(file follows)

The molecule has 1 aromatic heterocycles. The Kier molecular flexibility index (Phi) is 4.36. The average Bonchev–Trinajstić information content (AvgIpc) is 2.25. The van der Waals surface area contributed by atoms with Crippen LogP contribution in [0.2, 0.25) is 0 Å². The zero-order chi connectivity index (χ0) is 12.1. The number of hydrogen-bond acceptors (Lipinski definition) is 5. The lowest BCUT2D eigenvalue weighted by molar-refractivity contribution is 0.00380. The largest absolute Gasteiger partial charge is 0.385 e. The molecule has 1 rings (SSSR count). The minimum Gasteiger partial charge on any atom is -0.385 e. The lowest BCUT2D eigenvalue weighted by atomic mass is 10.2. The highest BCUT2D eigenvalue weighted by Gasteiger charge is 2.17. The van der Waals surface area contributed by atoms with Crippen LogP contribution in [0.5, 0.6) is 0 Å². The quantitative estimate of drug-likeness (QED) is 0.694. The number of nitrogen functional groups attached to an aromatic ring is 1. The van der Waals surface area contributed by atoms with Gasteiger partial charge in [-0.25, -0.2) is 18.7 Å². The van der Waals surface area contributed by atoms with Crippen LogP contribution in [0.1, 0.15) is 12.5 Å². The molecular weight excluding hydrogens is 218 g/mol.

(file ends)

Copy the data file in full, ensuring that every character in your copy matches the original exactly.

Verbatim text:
The molecule has 1 aromatic heterocycles. The Kier molecular flexibility index (Phi) is 4.36. The average Bonchev–Trinajstić information content (AvgIpc) is 2.25. The van der Waals surface area contributed by atoms with Crippen LogP contribution in [0.2, 0.25) is 0 Å². The zero-order chi connectivity index (χ0) is 12.1. The number of hydrogen-bond acceptors (Lipinski definition) is 5. The lowest BCUT2D eigenvalue weighted by molar-refractivity contribution is 0.00380. The largest absolute Gasteiger partial charge is 0.385 e. The molecule has 1 rings (SSSR count). The minimum Gasteiger partial charge on any atom is -0.385 e. The lowest BCUT2D eigenvalue weighted by atomic mass is 10.2. The highest BCUT2D eigenvalue weighted by Gasteiger charge is 2.17. The van der Waals surface area contributed by atoms with Crippen LogP contribution in [0.5, 0.6) is 0 Å². The quantitative estimate of drug-likeness (QED) is 0.694. The number of nitrogen functional groups attached to an aromatic ring is 1. The van der Waals surface area contributed by atoms with Gasteiger partial charge in [-0.25, -0.2) is 18.7 Å². The van der Waals surface area contributed by atoms with Crippen LogP contribution in [0.1, 0.15) is 12.5 Å². The molecular weight excluding hydrogens is 218 g/mol.